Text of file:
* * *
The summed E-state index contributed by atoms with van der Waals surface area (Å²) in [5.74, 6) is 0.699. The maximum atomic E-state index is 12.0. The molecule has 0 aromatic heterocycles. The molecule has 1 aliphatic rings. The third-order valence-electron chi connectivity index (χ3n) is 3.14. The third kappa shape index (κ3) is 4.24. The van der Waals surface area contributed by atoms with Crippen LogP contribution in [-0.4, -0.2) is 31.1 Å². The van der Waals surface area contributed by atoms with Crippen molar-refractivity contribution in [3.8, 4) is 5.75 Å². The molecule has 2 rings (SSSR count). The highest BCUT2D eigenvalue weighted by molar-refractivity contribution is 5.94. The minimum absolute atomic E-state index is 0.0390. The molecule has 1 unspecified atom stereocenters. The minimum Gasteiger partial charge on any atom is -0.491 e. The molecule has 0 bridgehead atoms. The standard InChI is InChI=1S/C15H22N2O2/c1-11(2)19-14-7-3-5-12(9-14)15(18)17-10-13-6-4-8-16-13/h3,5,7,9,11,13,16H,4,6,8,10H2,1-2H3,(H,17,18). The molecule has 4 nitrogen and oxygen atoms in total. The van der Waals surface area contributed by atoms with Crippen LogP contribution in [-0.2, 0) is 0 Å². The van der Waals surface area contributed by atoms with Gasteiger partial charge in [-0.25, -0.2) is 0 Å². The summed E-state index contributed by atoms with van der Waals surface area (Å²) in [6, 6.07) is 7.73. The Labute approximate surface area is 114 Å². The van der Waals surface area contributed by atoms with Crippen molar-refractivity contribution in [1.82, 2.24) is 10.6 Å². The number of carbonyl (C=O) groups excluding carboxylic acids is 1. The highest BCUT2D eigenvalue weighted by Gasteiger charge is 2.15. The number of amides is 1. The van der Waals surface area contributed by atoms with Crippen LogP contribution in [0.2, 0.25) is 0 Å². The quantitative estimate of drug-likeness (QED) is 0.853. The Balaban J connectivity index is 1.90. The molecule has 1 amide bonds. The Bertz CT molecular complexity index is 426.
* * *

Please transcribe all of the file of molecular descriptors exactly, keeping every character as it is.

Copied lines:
The summed E-state index contributed by atoms with van der Waals surface area (Å²) in [5.74, 6) is 0.699. The maximum atomic E-state index is 12.0. The molecule has 0 aromatic heterocycles. The molecule has 1 aliphatic rings. The third-order valence-electron chi connectivity index (χ3n) is 3.14. The third kappa shape index (κ3) is 4.24. The van der Waals surface area contributed by atoms with Crippen LogP contribution in [-0.4, -0.2) is 31.1 Å². The van der Waals surface area contributed by atoms with Crippen molar-refractivity contribution in [3.8, 4) is 5.75 Å². The molecule has 2 rings (SSSR count). The highest BCUT2D eigenvalue weighted by molar-refractivity contribution is 5.94. The minimum absolute atomic E-state index is 0.0390. The molecule has 1 unspecified atom stereocenters. The minimum Gasteiger partial charge on any atom is -0.491 e. The molecule has 0 bridgehead atoms. The standard InChI is InChI=1S/C15H22N2O2/c1-11(2)19-14-7-3-5-12(9-14)15(18)17-10-13-6-4-8-16-13/h3,5,7,9,11,13,16H,4,6,8,10H2,1-2H3,(H,17,18). The molecule has 4 nitrogen and oxygen atoms in total. The van der Waals surface area contributed by atoms with Crippen LogP contribution in [-0.2, 0) is 0 Å². The van der Waals surface area contributed by atoms with Gasteiger partial charge in [-0.25, -0.2) is 0 Å². The summed E-state index contributed by atoms with van der Waals surface area (Å²) in [6, 6.07) is 7.73. The Labute approximate surface area is 114 Å². The van der Waals surface area contributed by atoms with Crippen molar-refractivity contribution in [1.82, 2.24) is 10.6 Å². The number of carbonyl (C=O) groups excluding carboxylic acids is 1. The highest BCUT2D eigenvalue weighted by Gasteiger charge is 2.15. The number of amides is 1. The van der Waals surface area contributed by atoms with Crippen LogP contribution in [0.2, 0.25) is 0 Å². The quantitative estimate of drug-likeness (QED) is 0.853. The Balaban J connectivity index is 1.90. The molecule has 1 amide bonds. The Bertz CT molecular complexity index is 426.